This was one of the last presentations held at the annual SCAA Symposium, a special pre-conference event featuring some of the most well known minds in coffee. Nicholas Cho of Wrecking Ball Coffee Roasters moderated this panel discussion, which featured Melissa Allison of the Seattle Times, Julie Wolfson, a freelance writer for Cool Hunting and other new media publications, and Oliver Strand of the New York Times. The goal of the panel was to investigate elements of the coffee industry that stand as compelling content for media publications and their readership.
Each writer had a video prelude before their brief Q&A session with Cho. Allison comes from a business journalist’s perspective, as someone who used to cover Starbucks for the Seattle Times. She soon learned that the specialty coffee industry wasn’t just a business sector. It drew extreme reaction from readers. Allison was really delving into the difference between mainstream specialty and the growing trend of independent coffeehouses serving direct trade, single origin coffee.
Julie Wolfson, the next panelist, came from a less traditional perspective, reflecting a new media perspective. As a freelance writer for Cool Hunting, Julie’s features of Intelligentsia’s Extraordinary Coffee Workshop and opening of Handsome Coffee Roasters showed to the blogoscenti that specialty coffee was back in a relevant way. By pairing these coffee stories with other artisanal food and beverage stories, Wolfson’s coverage in new media formats shows coffee as a unique visual story with a strong focus on design in the form of packaging and retail coffee bars.
Perhaps the most well-known mainstream coffee writer, Oliver Strand, presented coffee has an increasingly compelling story that was interesting to the widespread readership of the New York Times, GQ, and Bon Appetit. Too often coffee coverage only seemed compelling to those within the industry. Strand sees an increasing movement by those in the industry to complicate an already complex product, whereas a shift toward coverage that simplifies coffee as a culinary product.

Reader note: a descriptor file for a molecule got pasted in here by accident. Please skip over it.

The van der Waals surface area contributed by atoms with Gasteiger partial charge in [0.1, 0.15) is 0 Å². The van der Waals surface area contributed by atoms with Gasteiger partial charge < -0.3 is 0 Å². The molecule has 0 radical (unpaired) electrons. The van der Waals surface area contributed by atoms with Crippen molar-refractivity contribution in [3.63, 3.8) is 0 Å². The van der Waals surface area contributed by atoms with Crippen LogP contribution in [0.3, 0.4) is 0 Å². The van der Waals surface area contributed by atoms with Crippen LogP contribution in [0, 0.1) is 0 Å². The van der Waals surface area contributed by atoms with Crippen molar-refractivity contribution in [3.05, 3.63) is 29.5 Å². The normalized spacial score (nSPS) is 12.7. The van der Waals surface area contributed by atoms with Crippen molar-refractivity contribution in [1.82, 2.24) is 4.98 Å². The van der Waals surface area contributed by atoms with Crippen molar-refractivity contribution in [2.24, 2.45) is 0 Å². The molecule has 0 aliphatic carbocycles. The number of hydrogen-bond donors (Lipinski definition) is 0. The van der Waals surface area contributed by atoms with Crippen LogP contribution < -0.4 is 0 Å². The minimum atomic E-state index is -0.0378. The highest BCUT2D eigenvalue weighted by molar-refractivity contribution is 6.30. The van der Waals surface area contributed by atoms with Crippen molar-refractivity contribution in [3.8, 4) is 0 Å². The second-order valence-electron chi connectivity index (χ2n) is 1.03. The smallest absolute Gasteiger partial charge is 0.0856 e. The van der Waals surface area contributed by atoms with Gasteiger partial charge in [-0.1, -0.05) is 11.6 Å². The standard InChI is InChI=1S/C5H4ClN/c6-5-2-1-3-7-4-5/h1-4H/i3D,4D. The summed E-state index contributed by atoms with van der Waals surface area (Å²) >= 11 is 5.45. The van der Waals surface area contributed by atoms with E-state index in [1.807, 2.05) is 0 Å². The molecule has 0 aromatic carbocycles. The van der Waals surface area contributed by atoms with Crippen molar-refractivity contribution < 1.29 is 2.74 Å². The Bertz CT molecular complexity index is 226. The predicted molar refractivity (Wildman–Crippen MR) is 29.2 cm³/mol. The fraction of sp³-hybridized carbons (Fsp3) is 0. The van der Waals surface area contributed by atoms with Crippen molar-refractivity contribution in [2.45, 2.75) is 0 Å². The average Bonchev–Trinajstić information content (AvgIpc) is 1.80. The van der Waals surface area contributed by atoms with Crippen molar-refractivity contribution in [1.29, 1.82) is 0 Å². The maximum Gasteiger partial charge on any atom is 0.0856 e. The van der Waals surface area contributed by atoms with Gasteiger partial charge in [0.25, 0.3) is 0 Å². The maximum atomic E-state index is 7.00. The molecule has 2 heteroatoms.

Strand argued for a development of coffee from the consumer standpoint, without the sort of “educating” that the industry wants to impose on them. He talked about a language that eschewed wine terms or wine-centric methodology, asking for the industry to come up with an approach that elevates the customer’s experience.
Right now, coffee is making a transition from a niche beverage to a truly culinary product that reflects a globally traded product, not just a commodity whose price and quality are the baseline. According to Strand, the coffee industry needs to balance the two needs of being a daily ritual and providing a gastronomic experience. Wolfson spoke of the unique artisan approach from all levels, brewing, roasting, and producing. As quality and knowledge continue to increase, media in all forms are going to continue to cover what’s interesting and great about coffee. This in turn will create value for consumers, reliable content for publishers, and growth in business for the specialty coffee industry.